Swimming Against the Current

I stood in my wet, dark blue bathing suit, with my thin goose-bumped arms tightly wrapped around me, rocking back and forth, shaking from a combination of being frightened and freezing, and watched classmate after classmate jump off the high diving board. A few kids chose to jump from the lower diving board, which admittedly looked safer; yet was wholly socially-unacceptable in my 8 year-old mind.

I didn’t unfold my arms until it was my turn to grab the metal handles – that were spread almost as wide as my wingspan – to slowly climb the ladder. After a brief pause, I jumped with my legs and eyes closed tightly. My stomach flipped and my swimming cap slipped off; but we all managed to land in the water within milliseconds of each other. My light-pink puckered swim cap landed last and floated a few inches from me – seemingly unaffected by our accomplishment or by my anger at its betrayal for not sticking with me throughout the journey.

Cute kid posing underwater in pool at the leisure center

With that jump, I had completed the swimming unit taught to every elementary-aged student at Hampton University’s lab school. The instructors didn’t just ensure that I could swim, they ensured that I was a swimmer: guiding me through exhausting reps of the freestyle, backstroke and two other styles that I still find challenging – the breaststroke and the butterfly; timed sessions of treading water; and the final coronation of successfully jumping off the 10-foot high-dive.

That jump was a big deal for me that day; but I realize now that teaching me, my friends, and the countless Brown kids who bravely jumped in those frigid pool waters how to swim was a undoubtedly part of a bigger mission for the school. One major reason for the school’s focus on teaching us, Black children, to swim was that so many, for so long, had said that we couldn’t. It was about disrupting the narrative that Black people could not swim, were incapable of being able to swim, and were inferior.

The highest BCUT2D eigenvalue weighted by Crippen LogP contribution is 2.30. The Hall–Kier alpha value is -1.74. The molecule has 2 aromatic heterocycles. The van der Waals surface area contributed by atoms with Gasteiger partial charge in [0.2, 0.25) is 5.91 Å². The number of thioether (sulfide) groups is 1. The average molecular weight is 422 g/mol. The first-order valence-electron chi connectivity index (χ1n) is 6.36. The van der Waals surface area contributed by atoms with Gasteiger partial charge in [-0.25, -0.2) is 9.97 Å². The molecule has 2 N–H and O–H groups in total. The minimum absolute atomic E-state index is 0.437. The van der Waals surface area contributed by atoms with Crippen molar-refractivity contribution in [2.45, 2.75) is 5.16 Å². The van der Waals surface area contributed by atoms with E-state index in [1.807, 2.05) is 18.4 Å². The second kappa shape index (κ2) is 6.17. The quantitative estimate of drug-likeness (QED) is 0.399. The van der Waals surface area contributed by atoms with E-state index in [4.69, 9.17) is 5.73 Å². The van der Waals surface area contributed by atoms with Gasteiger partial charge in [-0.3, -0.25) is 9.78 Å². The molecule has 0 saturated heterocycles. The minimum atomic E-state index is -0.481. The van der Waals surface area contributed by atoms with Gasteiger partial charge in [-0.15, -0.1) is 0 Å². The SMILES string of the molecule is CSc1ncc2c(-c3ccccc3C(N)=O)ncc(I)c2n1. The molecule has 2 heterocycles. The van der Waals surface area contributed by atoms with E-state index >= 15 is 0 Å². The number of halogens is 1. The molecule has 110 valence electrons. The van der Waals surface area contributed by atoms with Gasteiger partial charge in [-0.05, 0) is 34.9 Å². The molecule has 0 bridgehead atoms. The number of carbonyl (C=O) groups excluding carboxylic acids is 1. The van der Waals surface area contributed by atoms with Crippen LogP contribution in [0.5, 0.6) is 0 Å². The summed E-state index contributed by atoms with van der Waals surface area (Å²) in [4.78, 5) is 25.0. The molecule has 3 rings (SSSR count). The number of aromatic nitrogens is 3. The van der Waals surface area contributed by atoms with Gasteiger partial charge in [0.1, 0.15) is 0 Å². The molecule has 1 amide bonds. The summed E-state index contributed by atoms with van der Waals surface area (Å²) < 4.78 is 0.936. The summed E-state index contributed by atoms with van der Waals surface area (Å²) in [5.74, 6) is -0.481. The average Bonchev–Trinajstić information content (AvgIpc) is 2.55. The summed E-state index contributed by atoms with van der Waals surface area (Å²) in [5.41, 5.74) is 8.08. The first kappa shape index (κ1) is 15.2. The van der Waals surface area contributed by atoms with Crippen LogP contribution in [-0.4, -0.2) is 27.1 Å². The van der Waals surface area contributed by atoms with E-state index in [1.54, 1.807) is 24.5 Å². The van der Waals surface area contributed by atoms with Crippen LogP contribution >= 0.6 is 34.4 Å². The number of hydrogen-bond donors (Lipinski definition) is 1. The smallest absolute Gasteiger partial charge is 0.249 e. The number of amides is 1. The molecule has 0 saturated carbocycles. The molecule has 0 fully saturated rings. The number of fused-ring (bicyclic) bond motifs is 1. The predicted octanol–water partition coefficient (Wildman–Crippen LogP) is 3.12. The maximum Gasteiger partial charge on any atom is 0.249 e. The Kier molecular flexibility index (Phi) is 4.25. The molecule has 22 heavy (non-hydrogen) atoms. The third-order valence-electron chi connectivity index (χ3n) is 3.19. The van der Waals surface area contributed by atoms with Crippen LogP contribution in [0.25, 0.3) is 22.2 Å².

Portrait of an adorable young boy showing thumbs up during a swimming lesson in an indoor pool

While roughly one-half as many Black people can swim vs. White people, the underlying causes of this disparity are clear. The lack of swimming pools in our communities, the history of discrimination and segregation at public pools, and the white fears about being in swimsuits with Black people are the reasons why we don’t. America has made it that we couldn’t; but it’s not that we can’t.

But Black people are rarely given the opportunity to explain the backstory, the “whys” or the “how comes”. We have been held back; and then ridiculed for being behind. So, instead of trying to explain why we can’t; we just “do.” Our jumps from the diving board weren’t just about learning to swim but about dispeling stereotypes.

Life for me and many Black kids was never about discovering who we were, finding our “purpose”, or chasing our “best life.” It was more about contradicting and countering who people say you are; than about discovering who you actually are. It’s living in a perpetual state of rebuttal as opposed to ever going on the offensive. We must constantly swim against the undercurrent of racist stereotypes just to avoid being swept away.

One Response

  1. I love this story that your school recognized this and put an emphasis on something that everyone should have access to. As a white woman I don’t know what it’s like to walk in your shoes, but I will tell you that I grew up with a parent who felt women couldn’t do much in life (I don’t know why!). So anything I could dream up she would give me a list of why there’s no way I could achieve it. They were very believable reasons too that became ingrained in me for quite some time! As a child I was stuck because without money, transportation, or a parent who would let you – you’re limited. But as a grown up it became a challenge. Almost anything that I felt I couldn’t do became my mission TO ACCOMPLISH.

    This story reminds me of that. If someone thinks for any reason you shouldn’t be in the pool, then dammit that’s exactly where you should be! I don’t understand the mentality that creates the separation, but I think stories like yours and your willingness to share help to heal it (I hope!).

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About Randi B.

Randi is a diversity and inclusion strategist, speaker, trainer and writer, focusing on making connections and cultivating empathy in this diverse world one trip, speech, article, book and conversation at a time.

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